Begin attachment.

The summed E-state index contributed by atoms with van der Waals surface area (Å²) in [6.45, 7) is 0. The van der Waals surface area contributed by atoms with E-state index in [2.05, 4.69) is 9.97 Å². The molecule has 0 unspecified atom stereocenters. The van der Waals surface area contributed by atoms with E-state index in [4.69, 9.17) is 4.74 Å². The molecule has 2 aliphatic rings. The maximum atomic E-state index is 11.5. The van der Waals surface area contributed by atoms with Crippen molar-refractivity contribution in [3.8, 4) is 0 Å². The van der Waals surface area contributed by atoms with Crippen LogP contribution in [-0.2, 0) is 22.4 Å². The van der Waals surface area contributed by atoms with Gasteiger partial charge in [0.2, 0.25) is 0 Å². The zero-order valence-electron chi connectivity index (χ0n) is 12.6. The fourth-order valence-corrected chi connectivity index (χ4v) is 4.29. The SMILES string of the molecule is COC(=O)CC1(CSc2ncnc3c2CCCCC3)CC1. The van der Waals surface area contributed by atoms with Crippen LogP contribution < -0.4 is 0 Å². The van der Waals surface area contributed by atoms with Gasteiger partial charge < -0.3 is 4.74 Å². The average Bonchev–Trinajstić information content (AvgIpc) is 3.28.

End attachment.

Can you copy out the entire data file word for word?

The summed E-state index contributed by atoms with van der Waals surface area (Å²) in [6.45, 7) is 0. The van der Waals surface area contributed by atoms with E-state index in [2.05, 4.69) is 9.97 Å². The molecule has 0 unspecified atom stereocenters. The van der Waals surface area contributed by atoms with E-state index in [4.69, 9.17) is 4.74 Å². The molecule has 2 aliphatic rings. The maximum atomic E-state index is 11.5. The van der Waals surface area contributed by atoms with Crippen molar-refractivity contribution in [3.8, 4) is 0 Å². The van der Waals surface area contributed by atoms with Crippen LogP contribution in [-0.2, 0) is 22.4 Å². The van der Waals surface area contributed by atoms with Gasteiger partial charge in [0.2, 0.25) is 0 Å². The zero-order valence-electron chi connectivity index (χ0n) is 12.6. The fourth-order valence-corrected chi connectivity index (χ4v) is 4.29. The SMILES string of the molecule is COC(=O)CC1(CSc2ncnc3c2CCCCC3)CC1. The van der Waals surface area contributed by atoms with Crippen LogP contribution < -0.4 is 0 Å². The van der Waals surface area contributed by atoms with Gasteiger partial charge < -0.3 is 4.74 Å². The average Bonchev–Trinajstić information content (AvgIpc) is 3.28.